Oct 25, 2013

new to a new market?

OK, maybe this post's title holds too much newness, but when a company expands internationally, there are two types of market situations it can encounter: either the sector is well established & pretty much everyone in that market knows the product, or the company brings a new-to-market kind of service.

The later is the most interesting marketing challenge: how to market your new b2b service and find early adopters. 

Think about a kind of service that's totally new to your targeted professionals; only those working in multinational environments have heard about it from their colleagues abroad, but nobody has put it in place in this market. Let's also say that the acquisition cost is not high for the average company, because this is also a key factor. 

The marketing work actually means education work, and it needs to start internally: for sure you're not going to find sales consultants trained to sell this kind of service, so your first task is to market your company's unique selling proposal to them, before even considering to approach the market. If they “buy” your service and are convinced by its benefices, they can inspire confidence in front of the customer and sell it.

Say this stage is successfully passed; you have your sales team in place, all trained and packed with marketing collaterals, and you’re ready to face the outer world.

In terms of outbound telemarketing, I've tried three scenarios to approach the target market:

1st was to write a long email with all the benefits and features of our service, send it to the right job title and then call and ask if they were interested.
The typical answer was that they did not receive / read the email, and that they were not interested: "What company did you say you were calling from? Never heard of you. No, we're not interested." [abruptly hanging up]

2nd was to cold call the right job title, recite a very long and articulated speech about our service, and ask if they were interested.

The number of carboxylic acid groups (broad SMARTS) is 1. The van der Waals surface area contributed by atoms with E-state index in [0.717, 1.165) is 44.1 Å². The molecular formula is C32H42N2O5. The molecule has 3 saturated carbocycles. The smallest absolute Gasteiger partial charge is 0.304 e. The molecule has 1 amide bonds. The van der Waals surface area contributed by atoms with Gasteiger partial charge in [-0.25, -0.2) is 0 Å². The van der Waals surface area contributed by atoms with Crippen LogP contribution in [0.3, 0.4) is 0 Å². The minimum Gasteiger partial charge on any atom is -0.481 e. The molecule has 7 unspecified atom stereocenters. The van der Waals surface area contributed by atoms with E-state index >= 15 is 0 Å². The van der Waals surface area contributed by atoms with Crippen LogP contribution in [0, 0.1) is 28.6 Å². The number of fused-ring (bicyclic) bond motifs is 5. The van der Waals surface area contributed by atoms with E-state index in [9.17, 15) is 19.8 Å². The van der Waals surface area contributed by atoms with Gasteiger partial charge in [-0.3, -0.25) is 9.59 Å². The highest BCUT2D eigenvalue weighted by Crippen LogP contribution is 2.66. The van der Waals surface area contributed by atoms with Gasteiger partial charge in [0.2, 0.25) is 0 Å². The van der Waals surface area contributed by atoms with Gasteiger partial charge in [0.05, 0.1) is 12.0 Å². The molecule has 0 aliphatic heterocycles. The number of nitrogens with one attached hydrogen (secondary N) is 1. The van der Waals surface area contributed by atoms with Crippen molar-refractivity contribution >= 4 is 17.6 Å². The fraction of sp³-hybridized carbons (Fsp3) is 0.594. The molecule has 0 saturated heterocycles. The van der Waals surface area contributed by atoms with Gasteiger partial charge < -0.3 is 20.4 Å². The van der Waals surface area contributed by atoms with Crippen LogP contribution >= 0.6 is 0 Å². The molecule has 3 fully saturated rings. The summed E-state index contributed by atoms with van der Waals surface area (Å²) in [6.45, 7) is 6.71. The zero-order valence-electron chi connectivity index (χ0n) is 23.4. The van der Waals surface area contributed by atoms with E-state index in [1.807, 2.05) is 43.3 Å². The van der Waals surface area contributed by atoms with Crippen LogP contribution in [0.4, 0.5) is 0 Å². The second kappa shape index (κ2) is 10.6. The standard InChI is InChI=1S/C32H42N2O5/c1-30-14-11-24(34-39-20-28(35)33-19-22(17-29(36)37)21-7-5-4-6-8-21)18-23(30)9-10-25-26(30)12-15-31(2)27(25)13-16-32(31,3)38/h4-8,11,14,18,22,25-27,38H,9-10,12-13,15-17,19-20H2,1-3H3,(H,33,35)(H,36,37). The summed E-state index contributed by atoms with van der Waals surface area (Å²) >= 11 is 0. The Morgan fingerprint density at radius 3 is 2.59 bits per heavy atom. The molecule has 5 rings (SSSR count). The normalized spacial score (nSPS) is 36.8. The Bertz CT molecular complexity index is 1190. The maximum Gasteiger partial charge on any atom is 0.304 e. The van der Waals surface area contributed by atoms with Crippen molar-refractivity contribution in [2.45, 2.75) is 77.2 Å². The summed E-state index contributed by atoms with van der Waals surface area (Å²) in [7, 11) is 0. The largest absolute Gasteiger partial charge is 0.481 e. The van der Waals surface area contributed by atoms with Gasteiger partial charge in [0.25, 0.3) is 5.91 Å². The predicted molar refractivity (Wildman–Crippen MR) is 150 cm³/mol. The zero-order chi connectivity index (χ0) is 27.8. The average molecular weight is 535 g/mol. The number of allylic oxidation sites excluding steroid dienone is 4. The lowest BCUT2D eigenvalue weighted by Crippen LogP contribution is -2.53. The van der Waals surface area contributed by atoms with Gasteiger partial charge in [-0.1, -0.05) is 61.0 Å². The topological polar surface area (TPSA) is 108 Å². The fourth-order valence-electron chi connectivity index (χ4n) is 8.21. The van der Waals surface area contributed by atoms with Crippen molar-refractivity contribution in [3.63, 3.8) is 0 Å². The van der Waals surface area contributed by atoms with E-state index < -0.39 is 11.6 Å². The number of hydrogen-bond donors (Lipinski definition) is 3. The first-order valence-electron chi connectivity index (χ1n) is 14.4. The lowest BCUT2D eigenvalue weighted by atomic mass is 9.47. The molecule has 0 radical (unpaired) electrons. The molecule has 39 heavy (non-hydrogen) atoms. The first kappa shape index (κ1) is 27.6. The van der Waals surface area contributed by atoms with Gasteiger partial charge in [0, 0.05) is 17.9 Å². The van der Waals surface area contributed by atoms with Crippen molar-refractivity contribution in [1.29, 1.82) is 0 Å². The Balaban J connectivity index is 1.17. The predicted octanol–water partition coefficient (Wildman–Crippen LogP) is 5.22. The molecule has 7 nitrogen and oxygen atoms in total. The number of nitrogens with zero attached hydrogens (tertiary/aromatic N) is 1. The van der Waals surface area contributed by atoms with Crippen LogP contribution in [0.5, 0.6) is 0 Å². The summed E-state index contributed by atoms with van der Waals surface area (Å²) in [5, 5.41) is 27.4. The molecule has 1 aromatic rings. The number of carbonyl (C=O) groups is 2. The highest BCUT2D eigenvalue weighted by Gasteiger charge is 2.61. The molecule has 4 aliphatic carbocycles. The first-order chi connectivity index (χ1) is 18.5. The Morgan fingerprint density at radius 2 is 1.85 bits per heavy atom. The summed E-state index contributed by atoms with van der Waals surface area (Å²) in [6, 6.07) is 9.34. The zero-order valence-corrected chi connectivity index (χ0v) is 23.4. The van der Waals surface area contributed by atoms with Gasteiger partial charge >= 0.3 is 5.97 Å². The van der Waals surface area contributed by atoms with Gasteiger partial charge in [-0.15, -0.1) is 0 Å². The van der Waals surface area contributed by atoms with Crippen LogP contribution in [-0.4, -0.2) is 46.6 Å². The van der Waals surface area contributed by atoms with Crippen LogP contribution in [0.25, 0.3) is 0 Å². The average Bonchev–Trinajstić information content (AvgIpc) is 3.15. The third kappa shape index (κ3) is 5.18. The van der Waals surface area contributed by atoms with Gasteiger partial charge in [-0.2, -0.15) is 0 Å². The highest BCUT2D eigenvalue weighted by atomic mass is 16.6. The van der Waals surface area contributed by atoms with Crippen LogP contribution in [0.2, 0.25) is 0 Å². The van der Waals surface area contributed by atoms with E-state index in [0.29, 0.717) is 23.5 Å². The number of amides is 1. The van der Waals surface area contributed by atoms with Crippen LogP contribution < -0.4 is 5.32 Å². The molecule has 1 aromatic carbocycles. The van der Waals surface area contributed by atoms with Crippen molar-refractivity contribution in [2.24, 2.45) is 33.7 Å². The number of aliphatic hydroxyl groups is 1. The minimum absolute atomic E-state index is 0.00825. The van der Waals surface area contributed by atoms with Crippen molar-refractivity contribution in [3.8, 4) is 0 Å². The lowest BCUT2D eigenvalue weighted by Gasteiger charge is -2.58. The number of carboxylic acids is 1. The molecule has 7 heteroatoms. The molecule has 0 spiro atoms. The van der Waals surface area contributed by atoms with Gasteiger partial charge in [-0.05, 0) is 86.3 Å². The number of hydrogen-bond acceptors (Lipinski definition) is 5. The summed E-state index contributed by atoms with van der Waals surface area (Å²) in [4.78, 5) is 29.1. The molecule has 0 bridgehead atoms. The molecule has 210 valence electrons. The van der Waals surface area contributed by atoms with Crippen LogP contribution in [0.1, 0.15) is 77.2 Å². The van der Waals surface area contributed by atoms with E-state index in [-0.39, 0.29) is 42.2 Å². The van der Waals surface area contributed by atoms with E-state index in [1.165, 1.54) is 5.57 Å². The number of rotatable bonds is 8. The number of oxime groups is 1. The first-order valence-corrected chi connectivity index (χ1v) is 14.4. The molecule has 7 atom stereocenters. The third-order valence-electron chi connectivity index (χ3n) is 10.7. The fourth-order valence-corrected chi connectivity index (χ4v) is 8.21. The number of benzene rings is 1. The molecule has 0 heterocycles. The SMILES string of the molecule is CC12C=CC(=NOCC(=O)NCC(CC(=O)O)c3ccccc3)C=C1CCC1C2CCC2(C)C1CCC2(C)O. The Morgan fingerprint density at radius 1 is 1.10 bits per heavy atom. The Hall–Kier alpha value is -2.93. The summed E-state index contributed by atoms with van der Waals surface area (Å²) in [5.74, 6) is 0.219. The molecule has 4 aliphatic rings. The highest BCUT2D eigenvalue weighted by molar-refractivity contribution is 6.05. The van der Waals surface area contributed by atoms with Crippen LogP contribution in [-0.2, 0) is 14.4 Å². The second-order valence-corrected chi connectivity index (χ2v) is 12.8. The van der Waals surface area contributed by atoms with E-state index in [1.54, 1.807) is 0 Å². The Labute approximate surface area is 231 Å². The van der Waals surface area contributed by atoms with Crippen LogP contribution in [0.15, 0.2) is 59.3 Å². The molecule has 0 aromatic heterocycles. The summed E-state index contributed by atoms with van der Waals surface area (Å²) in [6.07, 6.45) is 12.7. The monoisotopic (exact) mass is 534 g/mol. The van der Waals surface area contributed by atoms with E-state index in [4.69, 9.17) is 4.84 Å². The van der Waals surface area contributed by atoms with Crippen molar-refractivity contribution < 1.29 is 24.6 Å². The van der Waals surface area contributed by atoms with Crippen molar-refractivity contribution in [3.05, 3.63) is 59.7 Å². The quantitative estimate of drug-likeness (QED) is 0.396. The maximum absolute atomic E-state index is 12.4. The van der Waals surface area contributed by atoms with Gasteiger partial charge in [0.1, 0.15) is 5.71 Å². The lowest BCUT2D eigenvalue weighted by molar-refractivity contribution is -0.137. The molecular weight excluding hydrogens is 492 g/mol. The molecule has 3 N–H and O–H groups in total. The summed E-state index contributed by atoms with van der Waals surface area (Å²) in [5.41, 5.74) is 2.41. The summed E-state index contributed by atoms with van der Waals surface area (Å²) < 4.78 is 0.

Usually, the caller would get through with his first two or three phrases, get interrupted and prompted to get to the point or send an email with their story [easier to delete or block]. 

3rd was to cold call the right job title, state the main pain our service could help solve, then ask for a meeting with one of our consultants.
This approach generated 4 meetings per day per telemarketer. Pretty good ratio, I'd say.

Here are the lessons I've learned from trying all the approaches above:
- Email alone is ineffective as introduction channel.
- Product introduction can't be done over the phone. People are very reluctant in answering any question about their company or business processes, since they don't know you.
- If the purpose of calling people is to ask them if they are interested, the answer will always be no. They don't know you and they don't understand your new service; why would anyone be interested?

Your best chance is getting your sales consultant in front of the potential client. The meeting provides the time and the frame for company and product introduction, the dialogue helps unveil the customer's pains and objections. It's where your representative can make an impression, transfer trust, present your company’s credentials and collect information about your product's strongest competitor - the way your client currently works to solve the problem your service addresses.

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